There are a number of freely available tools and resources on the internet that can assist you in matching fonts. For example, this blog post by Canva discusses font pairing for headings and body text. Visme has published a similar post designed to help you build your skills in pairing fonts. FontJoy is an interactive tool that enables you to experiment with different pairs of fonts. Take a look at these sites and bookmark them in your internet browser for future reference.
Select a font palette of two or three font choices for the visual at the commencement of the design process. This will avoid unnecessary rework as a decision to change the font later in the design process – even if the size of the font remains the same – can affect the space the text occupies and adversely impact what has been designed. Try to maintain consistent paragraph alignment for similar text elements (Adams et al., 2012). For example, if your visual contains three small paragraphs of text, justify all of them rather than mixing alignment types. Wherever possible avoid hyphens and conform to the contemporary norm of a single (not double) space after a full stop (Adams et al., 2012).
5.5 Common charts and graphs
The archetypes provided in Part C are full-page examples of visuals for conveying different types of information relevant to project work. Many of these archetypes include miniature versions of common graphs and charts. Table 5.1 suggests common charts and graphs that can be useful for presenting types of data. When creating these ‘mini-graphics’ the suggestions regarding colour, scale etc. still apply.
In Table 5.1 below, you can click on the blue buttons next to the name of the chart or graph to see a stylised example.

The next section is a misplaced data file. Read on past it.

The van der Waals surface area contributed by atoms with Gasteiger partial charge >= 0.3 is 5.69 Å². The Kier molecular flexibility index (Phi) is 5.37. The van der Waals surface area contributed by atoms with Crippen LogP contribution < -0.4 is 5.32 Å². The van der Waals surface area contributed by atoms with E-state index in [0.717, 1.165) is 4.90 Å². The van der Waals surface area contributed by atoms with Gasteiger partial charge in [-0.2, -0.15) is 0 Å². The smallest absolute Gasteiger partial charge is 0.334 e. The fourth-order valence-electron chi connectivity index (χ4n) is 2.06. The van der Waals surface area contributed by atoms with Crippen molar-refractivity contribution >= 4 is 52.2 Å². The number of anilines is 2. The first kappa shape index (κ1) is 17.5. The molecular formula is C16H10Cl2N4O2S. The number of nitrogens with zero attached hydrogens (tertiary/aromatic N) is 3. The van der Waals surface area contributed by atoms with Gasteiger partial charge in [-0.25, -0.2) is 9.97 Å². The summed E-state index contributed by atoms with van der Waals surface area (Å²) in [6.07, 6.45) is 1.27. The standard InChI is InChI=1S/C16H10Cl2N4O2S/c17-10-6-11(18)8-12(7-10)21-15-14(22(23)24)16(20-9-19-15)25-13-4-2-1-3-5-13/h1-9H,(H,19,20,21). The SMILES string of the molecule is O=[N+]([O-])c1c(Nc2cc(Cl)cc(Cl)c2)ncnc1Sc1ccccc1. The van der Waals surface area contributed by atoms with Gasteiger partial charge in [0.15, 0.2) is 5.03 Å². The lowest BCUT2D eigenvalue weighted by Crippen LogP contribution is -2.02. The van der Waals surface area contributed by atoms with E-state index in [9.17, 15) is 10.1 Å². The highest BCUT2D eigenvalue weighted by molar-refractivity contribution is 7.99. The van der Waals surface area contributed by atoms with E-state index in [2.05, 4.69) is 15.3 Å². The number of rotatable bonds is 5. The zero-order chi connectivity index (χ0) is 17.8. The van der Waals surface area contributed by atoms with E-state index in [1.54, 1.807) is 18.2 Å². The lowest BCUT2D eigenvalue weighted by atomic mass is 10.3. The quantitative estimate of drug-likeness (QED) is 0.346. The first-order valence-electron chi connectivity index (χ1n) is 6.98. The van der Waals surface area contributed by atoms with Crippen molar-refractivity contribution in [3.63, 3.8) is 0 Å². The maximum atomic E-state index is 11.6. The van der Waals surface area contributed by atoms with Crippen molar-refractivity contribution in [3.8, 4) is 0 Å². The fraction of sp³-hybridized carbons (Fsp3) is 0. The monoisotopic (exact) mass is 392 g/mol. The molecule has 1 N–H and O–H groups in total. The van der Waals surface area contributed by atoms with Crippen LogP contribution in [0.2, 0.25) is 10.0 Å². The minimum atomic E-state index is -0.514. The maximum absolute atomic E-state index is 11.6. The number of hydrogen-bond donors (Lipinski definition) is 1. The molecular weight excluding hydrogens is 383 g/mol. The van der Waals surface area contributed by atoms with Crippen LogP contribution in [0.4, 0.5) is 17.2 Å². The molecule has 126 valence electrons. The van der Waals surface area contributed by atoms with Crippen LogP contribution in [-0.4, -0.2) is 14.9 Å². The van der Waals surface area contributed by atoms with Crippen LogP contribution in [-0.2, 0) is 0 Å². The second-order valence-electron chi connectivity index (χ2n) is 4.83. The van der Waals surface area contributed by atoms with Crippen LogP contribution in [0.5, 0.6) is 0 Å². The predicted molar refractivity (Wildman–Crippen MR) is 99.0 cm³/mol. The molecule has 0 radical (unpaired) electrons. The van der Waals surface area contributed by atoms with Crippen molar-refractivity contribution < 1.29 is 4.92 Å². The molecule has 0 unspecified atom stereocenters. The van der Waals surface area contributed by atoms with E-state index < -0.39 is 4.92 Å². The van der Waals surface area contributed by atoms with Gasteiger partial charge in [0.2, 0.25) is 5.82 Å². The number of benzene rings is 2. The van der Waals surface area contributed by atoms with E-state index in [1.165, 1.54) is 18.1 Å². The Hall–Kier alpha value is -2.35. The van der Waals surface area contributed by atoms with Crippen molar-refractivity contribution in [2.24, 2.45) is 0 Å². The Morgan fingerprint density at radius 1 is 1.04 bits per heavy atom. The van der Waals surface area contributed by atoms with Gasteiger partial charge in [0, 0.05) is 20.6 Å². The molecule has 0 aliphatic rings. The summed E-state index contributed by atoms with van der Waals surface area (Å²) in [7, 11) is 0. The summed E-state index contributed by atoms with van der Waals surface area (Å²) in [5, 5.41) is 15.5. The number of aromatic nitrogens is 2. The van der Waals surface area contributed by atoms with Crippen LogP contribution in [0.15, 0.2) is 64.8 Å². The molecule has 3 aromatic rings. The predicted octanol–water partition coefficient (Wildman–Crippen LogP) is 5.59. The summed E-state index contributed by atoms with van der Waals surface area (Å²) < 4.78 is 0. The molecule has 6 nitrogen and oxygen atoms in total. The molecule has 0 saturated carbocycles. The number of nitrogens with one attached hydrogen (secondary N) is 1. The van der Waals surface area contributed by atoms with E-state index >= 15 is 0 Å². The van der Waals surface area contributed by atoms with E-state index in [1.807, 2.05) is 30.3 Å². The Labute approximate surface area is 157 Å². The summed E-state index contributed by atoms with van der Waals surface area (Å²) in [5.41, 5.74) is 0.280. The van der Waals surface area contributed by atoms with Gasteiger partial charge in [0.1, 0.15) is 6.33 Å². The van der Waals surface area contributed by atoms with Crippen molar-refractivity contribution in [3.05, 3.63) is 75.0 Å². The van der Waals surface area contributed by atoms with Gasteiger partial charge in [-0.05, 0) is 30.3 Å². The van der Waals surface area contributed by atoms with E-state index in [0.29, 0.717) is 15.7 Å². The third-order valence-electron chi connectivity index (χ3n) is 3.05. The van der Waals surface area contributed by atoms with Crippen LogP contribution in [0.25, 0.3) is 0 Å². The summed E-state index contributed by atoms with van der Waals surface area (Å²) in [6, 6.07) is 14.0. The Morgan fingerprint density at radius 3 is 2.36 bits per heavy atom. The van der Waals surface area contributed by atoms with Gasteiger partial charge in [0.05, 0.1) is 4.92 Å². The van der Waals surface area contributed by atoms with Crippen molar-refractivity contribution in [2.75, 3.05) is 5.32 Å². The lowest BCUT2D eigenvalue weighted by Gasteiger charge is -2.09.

Table 5.1: Common charts and graphs
5.6 A word of caution…
While arguably more universal than written and verbal language, visual language is not contextless. Our interpretation of visuals will be influenced by our professional or discipline backgrounds, our nationalities or cultures, and our previous experiences with visuals – we interpret visuals within our existing frames of reference, which vary from person to person (Avgerinou & Pettersson, 2011; Griffin & Takakuwa, 1995). The discussion of visual elements above is based on the assumption that the stakeholder comes from a Western culture and has participated in corporate life. When working with stakeholders outside this context it’s important to consider and account for differences in understanding. Iconography and colour are good examples of this. Studies reveal that where iconography is abstract – rather than literally representative of what the icons mean – it is culturally dependent (Griffin & Takakuwa, 1995). Similarly, there can be significant differences in the interpretation of colour dependent on culture (Adams et al., 2012; Jonauskaite et al., 2019; Ou et al., 2004). See Table 5.2 for the diverse associations of the colour red depending on culture.
Table 5.2 has been adapted from Aslam (2006) and reveals that the colour red is associated with different interpretations depending on culture. The square and circle annotations highlight that in some cases the interpretations of reds can be considered opposites. For example, red is a masculine in France versus a bridal colour in China (square annotations). In China red is a lucky colour but in Germanic countries and Nigeria it is considered unlucky (circular annotation).
- Visual elements such as icons, layout and colour are a visual vocabulary that can be used to create meaning
- Visual language, while more universal than written and verbal language, is interpreted from a stakeholder’s frame of reference – e.g. culture, discipline/professional knowledge, previous use of visuals
- Design choices should support readability and the efficient interpretation of meaning – avoid trying to convey too much information in a single visual, using small font sizes and icons, and unnecessary decorative elements
- Less is more – particularly in terms of colour and font types
- Be mindful of common norms such as time flowing from left to right, and size inferring relative importance
Graphic design basics
- Adams, S., Dawson, P., Foster, J., & Seddon, T. (2012). Thou shall not use Comic Sans: 365 graphic design commandments. University of NSW Press.
- Griffin, R. E., & Takakuwa, Y. (1995). Using symbols in international business presentations: How well are they understood? International Visual Literacy Association. https://eric.ed.gov/?id=ED380079